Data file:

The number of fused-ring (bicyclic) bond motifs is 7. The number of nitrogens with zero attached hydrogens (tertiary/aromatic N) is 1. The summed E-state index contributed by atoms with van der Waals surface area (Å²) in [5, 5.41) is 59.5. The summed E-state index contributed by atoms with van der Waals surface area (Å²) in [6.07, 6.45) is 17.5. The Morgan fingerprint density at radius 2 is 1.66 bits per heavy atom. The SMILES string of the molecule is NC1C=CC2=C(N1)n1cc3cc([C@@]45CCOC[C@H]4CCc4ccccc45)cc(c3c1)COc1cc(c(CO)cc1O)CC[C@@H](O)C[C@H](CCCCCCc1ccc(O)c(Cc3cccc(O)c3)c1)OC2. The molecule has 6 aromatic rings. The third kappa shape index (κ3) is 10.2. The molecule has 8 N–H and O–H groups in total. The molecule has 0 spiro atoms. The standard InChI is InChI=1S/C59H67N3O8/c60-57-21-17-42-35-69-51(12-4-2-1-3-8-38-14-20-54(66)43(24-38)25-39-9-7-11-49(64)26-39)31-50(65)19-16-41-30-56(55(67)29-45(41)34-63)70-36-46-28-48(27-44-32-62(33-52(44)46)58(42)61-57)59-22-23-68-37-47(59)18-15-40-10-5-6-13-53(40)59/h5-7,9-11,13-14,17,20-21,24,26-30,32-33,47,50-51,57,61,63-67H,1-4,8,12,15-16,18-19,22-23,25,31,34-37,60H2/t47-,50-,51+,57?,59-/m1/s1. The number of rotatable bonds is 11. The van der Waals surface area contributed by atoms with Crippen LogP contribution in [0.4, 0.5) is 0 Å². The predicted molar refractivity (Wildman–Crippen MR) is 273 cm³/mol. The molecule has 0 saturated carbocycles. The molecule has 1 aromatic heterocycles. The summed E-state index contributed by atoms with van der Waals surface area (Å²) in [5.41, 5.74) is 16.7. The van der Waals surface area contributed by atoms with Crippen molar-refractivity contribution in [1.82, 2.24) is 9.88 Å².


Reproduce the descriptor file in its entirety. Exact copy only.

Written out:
The number of fused-ring (bicyclic) bond motifs is 7. The number of nitrogens with zero attached hydrogens (tertiary/aromatic N) is 1. The summed E-state index contributed by atoms with van der Waals surface area (Å²) in [5, 5.41) is 59.5. The summed E-state index contributed by atoms with van der Waals surface area (Å²) in [6.07, 6.45) is 17.5. The Morgan fingerprint density at radius 2 is 1.66 bits per heavy atom. The SMILES string of the molecule is NC1C=CC2=C(N1)n1cc3cc([C@@]45CCOC[C@H]4CCc4ccccc45)cc(c3c1)COc1cc(c(CO)cc1O)CC[C@@H](O)C[C@H](CCCCCCc1ccc(O)c(Cc3cccc(O)c3)c1)OC2. The molecule has 6 aromatic rings. The third kappa shape index (κ3) is 10.2. The molecule has 8 N–H and O–H groups in total. The molecule has 0 spiro atoms. The standard InChI is InChI=1S/C59H67N3O8/c60-57-21-17-42-35-69-51(12-4-2-1-3-8-38-14-20-54(66)43(24-38)25-39-9-7-11-49(64)26-39)31-50(65)19-16-41-30-56(55(67)29-45(41)34-63)70-36-46-28-48(27-44-32-62(33-52(44)46)58(42)61-57)59-22-23-68-37-47(59)18-15-40-10-5-6-13-53(40)59/h5-7,9-11,13-14,17,20-21,24,26-30,32-33,47,50-51,57,61,63-67H,1-4,8,12,15-16,18-19,22-23,25,31,34-37,60H2/t47-,50-,51+,57?,59-/m1/s1. The number of rotatable bonds is 11. The van der Waals surface area contributed by atoms with Crippen LogP contribution in [0.4, 0.5) is 0 Å². The predicted molar refractivity (Wildman–Crippen MR) is 273 cm³/mol. The molecule has 0 saturated carbocycles. The molecule has 1 aromatic heterocycles. The summed E-state index contributed by atoms with van der Waals surface area (Å²) in [5.41, 5.74) is 16.7. The van der Waals surface area contributed by atoms with Crippen molar-refractivity contribution in [1.82, 2.24) is 9.88 Å².